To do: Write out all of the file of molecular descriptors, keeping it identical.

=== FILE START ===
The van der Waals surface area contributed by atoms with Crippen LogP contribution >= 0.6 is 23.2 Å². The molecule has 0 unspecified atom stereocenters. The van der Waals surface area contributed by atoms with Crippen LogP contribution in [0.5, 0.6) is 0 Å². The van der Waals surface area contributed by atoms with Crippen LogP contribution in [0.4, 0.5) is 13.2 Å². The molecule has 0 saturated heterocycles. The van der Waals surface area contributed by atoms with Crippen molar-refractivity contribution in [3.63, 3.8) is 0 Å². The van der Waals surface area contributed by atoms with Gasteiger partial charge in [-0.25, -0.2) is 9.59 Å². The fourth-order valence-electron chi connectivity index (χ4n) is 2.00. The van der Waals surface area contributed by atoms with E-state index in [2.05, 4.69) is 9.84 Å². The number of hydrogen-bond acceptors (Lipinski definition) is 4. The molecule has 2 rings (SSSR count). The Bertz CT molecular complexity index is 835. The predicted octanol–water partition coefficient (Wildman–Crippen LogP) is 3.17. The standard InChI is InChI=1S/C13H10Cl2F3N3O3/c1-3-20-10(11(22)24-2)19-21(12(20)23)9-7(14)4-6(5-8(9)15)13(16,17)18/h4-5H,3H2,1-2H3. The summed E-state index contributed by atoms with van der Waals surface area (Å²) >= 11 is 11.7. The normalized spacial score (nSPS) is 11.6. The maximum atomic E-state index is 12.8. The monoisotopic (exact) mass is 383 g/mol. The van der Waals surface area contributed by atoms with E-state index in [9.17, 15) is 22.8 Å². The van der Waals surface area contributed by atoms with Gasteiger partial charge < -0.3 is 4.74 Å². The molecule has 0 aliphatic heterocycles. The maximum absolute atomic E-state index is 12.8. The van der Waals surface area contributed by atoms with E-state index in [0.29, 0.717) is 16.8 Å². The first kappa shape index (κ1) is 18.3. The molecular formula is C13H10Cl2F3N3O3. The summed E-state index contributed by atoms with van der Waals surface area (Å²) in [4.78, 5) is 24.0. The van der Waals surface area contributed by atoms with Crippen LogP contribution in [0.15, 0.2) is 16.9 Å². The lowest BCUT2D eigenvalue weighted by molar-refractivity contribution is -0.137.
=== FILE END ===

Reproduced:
The van der Waals surface area contributed by atoms with Crippen LogP contribution >= 0.6 is 23.2 Å². The molecule has 0 unspecified atom stereocenters. The van der Waals surface area contributed by atoms with Crippen LogP contribution in [0.5, 0.6) is 0 Å². The van der Waals surface area contributed by atoms with Crippen LogP contribution in [0.4, 0.5) is 13.2 Å². The molecule has 0 saturated heterocycles. The van der Waals surface area contributed by atoms with Crippen molar-refractivity contribution in [3.63, 3.8) is 0 Å². The van der Waals surface area contributed by atoms with Gasteiger partial charge in [-0.25, -0.2) is 9.59 Å². The fourth-order valence-electron chi connectivity index (χ4n) is 2.00. The van der Waals surface area contributed by atoms with E-state index in [2.05, 4.69) is 9.84 Å². The number of hydrogen-bond acceptors (Lipinski definition) is 4. The molecule has 2 rings (SSSR count). The Bertz CT molecular complexity index is 835. The predicted octanol–water partition coefficient (Wildman–Crippen LogP) is 3.17. The standard InChI is InChI=1S/C13H10Cl2F3N3O3/c1-3-20-10(11(22)24-2)19-21(12(20)23)9-7(14)4-6(5-8(9)15)13(16,17)18/h4-5H,3H2,1-2H3. The summed E-state index contributed by atoms with van der Waals surface area (Å²) >= 11 is 11.7. The normalized spacial score (nSPS) is 11.6. The maximum atomic E-state index is 12.8. The monoisotopic (exact) mass is 383 g/mol. The van der Waals surface area contributed by atoms with E-state index in [9.17, 15) is 22.8 Å². The van der Waals surface area contributed by atoms with Gasteiger partial charge < -0.3 is 4.74 Å². The molecule has 0 aliphatic heterocycles. The maximum absolute atomic E-state index is 12.8. The van der Waals surface area contributed by atoms with E-state index in [0.29, 0.717) is 16.8 Å². The first kappa shape index (κ1) is 18.3. The molecular formula is C13H10Cl2F3N3O3. The summed E-state index contributed by atoms with van der Waals surface area (Å²) in [4.78, 5) is 24.0. The van der Waals surface area contributed by atoms with Crippen LogP contribution in [0.15, 0.2) is 16.9 Å². The lowest BCUT2D eigenvalue weighted by molar-refractivity contribution is -0.137.